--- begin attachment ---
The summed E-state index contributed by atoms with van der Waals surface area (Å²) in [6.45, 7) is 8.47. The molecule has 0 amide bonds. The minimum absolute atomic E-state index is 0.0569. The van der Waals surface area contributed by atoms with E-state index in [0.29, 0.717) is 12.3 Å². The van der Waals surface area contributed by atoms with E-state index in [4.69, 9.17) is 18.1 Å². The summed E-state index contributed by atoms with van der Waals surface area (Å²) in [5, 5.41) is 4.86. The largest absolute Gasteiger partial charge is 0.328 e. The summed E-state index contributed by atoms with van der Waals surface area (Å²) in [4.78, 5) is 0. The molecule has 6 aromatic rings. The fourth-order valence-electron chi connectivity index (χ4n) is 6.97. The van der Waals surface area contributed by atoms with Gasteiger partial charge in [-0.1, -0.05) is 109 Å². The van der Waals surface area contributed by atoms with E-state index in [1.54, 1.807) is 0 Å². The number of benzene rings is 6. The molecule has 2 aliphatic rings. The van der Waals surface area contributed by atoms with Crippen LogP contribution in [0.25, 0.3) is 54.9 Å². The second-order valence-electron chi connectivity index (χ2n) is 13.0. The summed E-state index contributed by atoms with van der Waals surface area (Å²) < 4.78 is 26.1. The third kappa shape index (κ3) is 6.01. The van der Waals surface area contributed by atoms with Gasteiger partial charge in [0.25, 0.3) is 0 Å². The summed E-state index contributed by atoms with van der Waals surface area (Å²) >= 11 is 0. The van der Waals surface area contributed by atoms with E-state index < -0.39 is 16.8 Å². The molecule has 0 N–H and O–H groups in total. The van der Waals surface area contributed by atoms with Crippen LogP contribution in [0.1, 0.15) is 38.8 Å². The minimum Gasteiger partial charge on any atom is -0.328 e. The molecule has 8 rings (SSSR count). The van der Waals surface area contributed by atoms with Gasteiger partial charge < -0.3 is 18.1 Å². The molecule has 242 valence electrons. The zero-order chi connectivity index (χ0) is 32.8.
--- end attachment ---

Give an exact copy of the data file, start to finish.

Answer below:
The summed E-state index contributed by atoms with van der Waals surface area (Å²) in [6.45, 7) is 8.47. The molecule has 0 amide bonds. The minimum absolute atomic E-state index is 0.0569. The van der Waals surface area contributed by atoms with E-state index in [0.29, 0.717) is 12.3 Å². The van der Waals surface area contributed by atoms with E-state index in [4.69, 9.17) is 18.1 Å². The summed E-state index contributed by atoms with van der Waals surface area (Å²) in [5, 5.41) is 4.86. The largest absolute Gasteiger partial charge is 0.328 e. The summed E-state index contributed by atoms with van der Waals surface area (Å²) in [4.78, 5) is 0. The molecule has 6 aromatic rings. The fourth-order valence-electron chi connectivity index (χ4n) is 6.97. The van der Waals surface area contributed by atoms with Gasteiger partial charge in [-0.1, -0.05) is 109 Å². The van der Waals surface area contributed by atoms with E-state index in [1.54, 1.807) is 0 Å². The number of benzene rings is 6. The molecule has 2 aliphatic rings. The van der Waals surface area contributed by atoms with Crippen LogP contribution in [0.25, 0.3) is 54.9 Å². The second-order valence-electron chi connectivity index (χ2n) is 13.0. The summed E-state index contributed by atoms with van der Waals surface area (Å²) < 4.78 is 26.1. The third kappa shape index (κ3) is 6.01. The van der Waals surface area contributed by atoms with Gasteiger partial charge in [0.25, 0.3) is 0 Å². The summed E-state index contributed by atoms with van der Waals surface area (Å²) >= 11 is 0. The van der Waals surface area contributed by atoms with E-state index < -0.39 is 16.8 Å². The molecule has 0 N–H and O–H groups in total. The van der Waals surface area contributed by atoms with Crippen LogP contribution in [0.1, 0.15) is 38.8 Å². The minimum Gasteiger partial charge on any atom is -0.328 e. The molecule has 8 rings (SSSR count). The van der Waals surface area contributed by atoms with Gasteiger partial charge < -0.3 is 18.1 Å². The molecule has 242 valence electrons. The zero-order chi connectivity index (χ0) is 32.8.